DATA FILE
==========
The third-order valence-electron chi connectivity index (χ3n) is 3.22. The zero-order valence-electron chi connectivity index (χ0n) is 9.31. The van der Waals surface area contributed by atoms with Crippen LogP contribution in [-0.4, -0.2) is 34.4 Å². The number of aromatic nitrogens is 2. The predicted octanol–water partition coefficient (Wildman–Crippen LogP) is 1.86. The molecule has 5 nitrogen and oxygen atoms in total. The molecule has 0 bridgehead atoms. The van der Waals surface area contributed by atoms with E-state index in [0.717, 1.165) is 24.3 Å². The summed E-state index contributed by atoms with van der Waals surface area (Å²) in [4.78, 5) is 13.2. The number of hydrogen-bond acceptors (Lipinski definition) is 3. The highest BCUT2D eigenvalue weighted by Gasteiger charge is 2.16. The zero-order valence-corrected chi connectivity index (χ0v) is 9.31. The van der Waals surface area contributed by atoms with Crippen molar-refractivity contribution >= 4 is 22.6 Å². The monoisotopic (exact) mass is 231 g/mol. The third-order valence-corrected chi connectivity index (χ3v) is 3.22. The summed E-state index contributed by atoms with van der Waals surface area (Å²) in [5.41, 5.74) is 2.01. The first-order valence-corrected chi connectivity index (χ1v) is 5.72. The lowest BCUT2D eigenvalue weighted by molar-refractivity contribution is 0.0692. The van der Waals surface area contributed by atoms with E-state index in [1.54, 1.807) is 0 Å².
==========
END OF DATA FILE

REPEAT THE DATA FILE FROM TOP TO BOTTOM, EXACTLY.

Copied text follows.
The third-order valence-electron chi connectivity index (χ3n) is 3.22. The zero-order valence-electron chi connectivity index (χ0n) is 9.31. The van der Waals surface area contributed by atoms with Crippen LogP contribution in [-0.4, -0.2) is 34.4 Å². The number of aromatic nitrogens is 2. The predicted octanol–water partition coefficient (Wildman–Crippen LogP) is 1.86. The molecule has 5 nitrogen and oxygen atoms in total. The molecule has 0 bridgehead atoms. The van der Waals surface area contributed by atoms with E-state index in [0.717, 1.165) is 24.3 Å². The summed E-state index contributed by atoms with van der Waals surface area (Å²) in [4.78, 5) is 13.2. The number of hydrogen-bond acceptors (Lipinski definition) is 3. The highest BCUT2D eigenvalue weighted by Gasteiger charge is 2.16. The zero-order valence-corrected chi connectivity index (χ0v) is 9.31. The van der Waals surface area contributed by atoms with Crippen molar-refractivity contribution >= 4 is 22.6 Å². The monoisotopic (exact) mass is 231 g/mol. The third-order valence-corrected chi connectivity index (χ3v) is 3.22. The summed E-state index contributed by atoms with van der Waals surface area (Å²) in [5.41, 5.74) is 2.01. The first-order valence-corrected chi connectivity index (χ1v) is 5.72. The lowest BCUT2D eigenvalue weighted by molar-refractivity contribution is 0.0692. The van der Waals surface area contributed by atoms with E-state index in [1.54, 1.807) is 0 Å².